The only thing really momentous about last Tuesday's presidential debate for University students, is that a select group of 12 of them got to appear on ABC News with Charles Gibson to share their thoughts and feelings on the debate with the nation.
From what I saw in the responses from that sample of students, the candidates would have done a lot better in attracting the college-age vote by talking much more on the subject of education, which when you get right down to it, is the root cause of many of this nation's failures and successes.
Of course it was no surprise that Sen. Obama did better than Sen. McCain in a debate primarily focused on the economy. Domestic policy has always been Democratic candidates' strong suit - especially in times of economic stress like we're in now. I thought the two major points Obama brought up, which made him the clear winner of the debate, were his statements on Iraq and his statements on healthcare.
He made a smart move when he first talked about the fact McCain was an ardent supporter of the decision to invade Iraq in 2003, easily the most disastrous foreign policy decision made by the U.S. since Vietnam, which, when looked at in addition to the Arizona Senator's signing about bombing Iran, should raise big questions in voters' minds about McCain's judgment on issues of war and diplomacy.
After eight years of the Bush administration, the country (indeed, most of the world) has grown weary of a trigger-happy White House, and they're probably not looking forward to an extension of those same policies of shoot first, investigate sources of wrong intelligence later.
The other point Obama made about affordable healthcare and how it is a basic human right for all people living in the U.S. definitely hit home with a lot of Americans currently struggling to pay off massive healthcare expenses. He made the case it shouldn't matter what your income is, if you're sick and you need to go to the hospital - you shouldn't have to worry about whether or not you'll be able to pay your medical bills.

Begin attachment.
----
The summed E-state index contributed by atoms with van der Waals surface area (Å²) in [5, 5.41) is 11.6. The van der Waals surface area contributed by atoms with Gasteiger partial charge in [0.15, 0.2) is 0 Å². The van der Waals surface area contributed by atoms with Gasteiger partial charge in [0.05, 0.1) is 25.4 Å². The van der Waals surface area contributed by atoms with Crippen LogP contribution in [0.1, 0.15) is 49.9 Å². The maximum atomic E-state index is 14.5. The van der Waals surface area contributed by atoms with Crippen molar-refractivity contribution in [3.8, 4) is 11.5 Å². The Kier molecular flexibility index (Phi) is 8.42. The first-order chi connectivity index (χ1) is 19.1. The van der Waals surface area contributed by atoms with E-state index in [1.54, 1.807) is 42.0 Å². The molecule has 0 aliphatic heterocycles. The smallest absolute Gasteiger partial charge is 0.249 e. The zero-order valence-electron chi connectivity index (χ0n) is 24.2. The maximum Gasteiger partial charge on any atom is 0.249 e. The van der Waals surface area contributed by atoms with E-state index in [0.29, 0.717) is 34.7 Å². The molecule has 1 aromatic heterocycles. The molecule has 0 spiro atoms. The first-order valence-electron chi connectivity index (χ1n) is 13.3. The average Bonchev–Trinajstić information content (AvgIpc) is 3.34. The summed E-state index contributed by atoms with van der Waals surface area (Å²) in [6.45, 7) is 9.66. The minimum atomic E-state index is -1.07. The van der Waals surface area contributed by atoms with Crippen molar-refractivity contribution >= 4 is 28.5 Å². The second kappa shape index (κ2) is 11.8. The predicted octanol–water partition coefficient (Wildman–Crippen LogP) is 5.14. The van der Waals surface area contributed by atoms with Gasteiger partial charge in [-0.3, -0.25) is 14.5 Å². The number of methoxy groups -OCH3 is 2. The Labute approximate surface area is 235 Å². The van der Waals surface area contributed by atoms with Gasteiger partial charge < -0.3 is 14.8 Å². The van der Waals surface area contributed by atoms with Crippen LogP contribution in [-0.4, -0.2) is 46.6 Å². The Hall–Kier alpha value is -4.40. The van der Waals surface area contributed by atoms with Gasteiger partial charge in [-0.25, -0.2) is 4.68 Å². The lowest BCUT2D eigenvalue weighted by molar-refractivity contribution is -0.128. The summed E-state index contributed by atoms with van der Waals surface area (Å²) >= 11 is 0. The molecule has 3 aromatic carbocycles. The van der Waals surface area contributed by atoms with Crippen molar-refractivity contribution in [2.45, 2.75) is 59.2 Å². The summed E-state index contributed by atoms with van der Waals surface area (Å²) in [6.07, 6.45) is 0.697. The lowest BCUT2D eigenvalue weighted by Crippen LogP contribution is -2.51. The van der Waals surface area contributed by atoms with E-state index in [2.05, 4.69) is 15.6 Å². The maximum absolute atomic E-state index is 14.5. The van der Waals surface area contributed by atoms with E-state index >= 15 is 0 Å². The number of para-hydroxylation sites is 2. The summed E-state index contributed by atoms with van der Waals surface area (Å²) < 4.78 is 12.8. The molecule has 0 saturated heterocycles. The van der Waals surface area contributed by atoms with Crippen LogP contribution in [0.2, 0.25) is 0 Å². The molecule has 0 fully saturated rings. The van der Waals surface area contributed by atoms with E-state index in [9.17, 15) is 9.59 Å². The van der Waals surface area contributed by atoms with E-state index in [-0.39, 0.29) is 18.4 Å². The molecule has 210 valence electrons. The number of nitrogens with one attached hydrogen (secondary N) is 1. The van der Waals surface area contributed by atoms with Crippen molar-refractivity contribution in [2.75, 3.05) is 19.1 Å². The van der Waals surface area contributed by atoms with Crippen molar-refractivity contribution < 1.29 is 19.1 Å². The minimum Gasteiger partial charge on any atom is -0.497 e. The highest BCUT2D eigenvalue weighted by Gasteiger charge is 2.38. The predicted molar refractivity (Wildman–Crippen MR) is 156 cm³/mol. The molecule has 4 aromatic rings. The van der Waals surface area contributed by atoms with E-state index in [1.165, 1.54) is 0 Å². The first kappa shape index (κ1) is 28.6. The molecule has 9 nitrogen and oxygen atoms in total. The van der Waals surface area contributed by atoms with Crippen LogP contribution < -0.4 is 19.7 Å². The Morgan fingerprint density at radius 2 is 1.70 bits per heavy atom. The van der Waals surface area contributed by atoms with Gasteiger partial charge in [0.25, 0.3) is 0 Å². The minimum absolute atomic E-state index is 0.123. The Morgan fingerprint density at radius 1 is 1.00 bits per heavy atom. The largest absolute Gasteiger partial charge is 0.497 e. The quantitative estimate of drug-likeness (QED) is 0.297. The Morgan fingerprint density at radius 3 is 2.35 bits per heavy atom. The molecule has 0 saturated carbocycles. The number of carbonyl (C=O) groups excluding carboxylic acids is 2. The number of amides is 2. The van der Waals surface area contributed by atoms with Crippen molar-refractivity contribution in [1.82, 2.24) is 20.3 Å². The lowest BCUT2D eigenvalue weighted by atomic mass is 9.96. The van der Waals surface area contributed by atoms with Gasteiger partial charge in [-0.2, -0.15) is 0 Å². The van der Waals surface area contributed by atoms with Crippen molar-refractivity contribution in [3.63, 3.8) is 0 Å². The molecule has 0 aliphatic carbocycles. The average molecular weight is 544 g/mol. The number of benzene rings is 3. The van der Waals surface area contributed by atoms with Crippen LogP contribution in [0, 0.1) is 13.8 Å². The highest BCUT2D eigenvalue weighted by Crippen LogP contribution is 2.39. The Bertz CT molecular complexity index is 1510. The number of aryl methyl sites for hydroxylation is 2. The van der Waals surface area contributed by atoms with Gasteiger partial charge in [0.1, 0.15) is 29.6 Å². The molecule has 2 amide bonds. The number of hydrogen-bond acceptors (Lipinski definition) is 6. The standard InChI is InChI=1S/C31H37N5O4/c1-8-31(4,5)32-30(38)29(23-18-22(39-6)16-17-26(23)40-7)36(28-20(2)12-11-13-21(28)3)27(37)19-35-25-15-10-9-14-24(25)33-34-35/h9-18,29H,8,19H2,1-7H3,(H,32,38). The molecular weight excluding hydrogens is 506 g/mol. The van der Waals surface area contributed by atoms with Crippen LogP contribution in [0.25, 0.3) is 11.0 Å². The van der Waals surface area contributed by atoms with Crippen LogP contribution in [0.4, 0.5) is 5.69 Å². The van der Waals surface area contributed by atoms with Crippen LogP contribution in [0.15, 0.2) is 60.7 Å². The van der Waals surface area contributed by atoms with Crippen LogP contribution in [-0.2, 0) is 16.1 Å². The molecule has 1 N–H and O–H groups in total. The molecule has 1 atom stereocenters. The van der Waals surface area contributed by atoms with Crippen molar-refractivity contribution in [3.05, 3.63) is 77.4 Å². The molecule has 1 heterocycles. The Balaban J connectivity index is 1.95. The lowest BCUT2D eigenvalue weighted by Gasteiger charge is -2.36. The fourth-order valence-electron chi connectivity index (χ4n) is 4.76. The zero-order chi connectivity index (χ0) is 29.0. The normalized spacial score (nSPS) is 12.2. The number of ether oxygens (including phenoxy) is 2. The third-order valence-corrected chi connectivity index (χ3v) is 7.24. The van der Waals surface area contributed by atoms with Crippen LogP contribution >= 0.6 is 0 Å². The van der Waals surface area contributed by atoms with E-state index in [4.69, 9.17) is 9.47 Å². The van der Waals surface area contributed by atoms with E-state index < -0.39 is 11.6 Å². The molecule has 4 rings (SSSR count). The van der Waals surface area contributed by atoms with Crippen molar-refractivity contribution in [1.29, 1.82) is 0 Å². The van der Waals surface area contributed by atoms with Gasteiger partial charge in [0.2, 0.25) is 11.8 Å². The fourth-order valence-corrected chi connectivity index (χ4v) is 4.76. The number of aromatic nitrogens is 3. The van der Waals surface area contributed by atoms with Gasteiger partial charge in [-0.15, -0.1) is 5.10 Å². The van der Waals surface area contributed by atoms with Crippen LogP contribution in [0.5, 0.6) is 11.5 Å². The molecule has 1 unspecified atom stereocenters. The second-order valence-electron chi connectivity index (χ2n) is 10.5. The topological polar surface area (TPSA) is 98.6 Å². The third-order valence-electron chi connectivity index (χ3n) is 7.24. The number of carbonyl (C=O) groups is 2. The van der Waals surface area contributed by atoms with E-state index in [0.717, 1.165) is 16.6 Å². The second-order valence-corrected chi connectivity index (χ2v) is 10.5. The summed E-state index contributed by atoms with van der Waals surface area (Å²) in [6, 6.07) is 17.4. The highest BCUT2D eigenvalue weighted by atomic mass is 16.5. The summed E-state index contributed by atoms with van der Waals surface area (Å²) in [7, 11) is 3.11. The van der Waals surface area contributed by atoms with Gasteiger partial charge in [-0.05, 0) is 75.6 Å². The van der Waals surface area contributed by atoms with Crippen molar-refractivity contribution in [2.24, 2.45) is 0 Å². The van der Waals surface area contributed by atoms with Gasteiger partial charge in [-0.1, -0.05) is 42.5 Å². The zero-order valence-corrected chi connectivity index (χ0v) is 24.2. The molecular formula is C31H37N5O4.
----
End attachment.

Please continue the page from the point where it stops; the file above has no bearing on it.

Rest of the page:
This is something the Democratic candidate himself had to cope with in his own family life when his mother (a cancer patient) spent the last several days of her life arguing with her insurance company that didn't want to cover her because they thought her cancer was a pre-existing condition prior to her buying into the plan.
It's sad that the U.S. is the last country in the western industrialized world to have realized this, but at long last when, according to a study done by Harvard researchers, half of all bankruptcies in the U.S. are caused by medical expenses (and of those, over 75 percent had insurance), the country has begun to realize that a massive corporate bureaucracy works no better than a massive government bureaucracy. In some cases it may even be far worse, as much of the corporate bureaucracy in the insurance industry is bent on finding ways to deny customers' coverage.
Obama could have done even better with the working class in this country by mentioning how he and McCain differ on trade policy. I'm a little disappointed the Democratic candidate either was not given the opportunity or did not make the opportunity for himself, to address the fact that as President he would fight harder than pro-NAFTA McCain to renegotiate trade agreements in order to level the playing field with China, Mexico and other nations with lower labor and environmental standards.
You may see this issue come up in the next and last debate between the two candidates. The big question is, will McCain be desperate enough to counter it by mentioning Bill Ayers or Jeremiah Wright?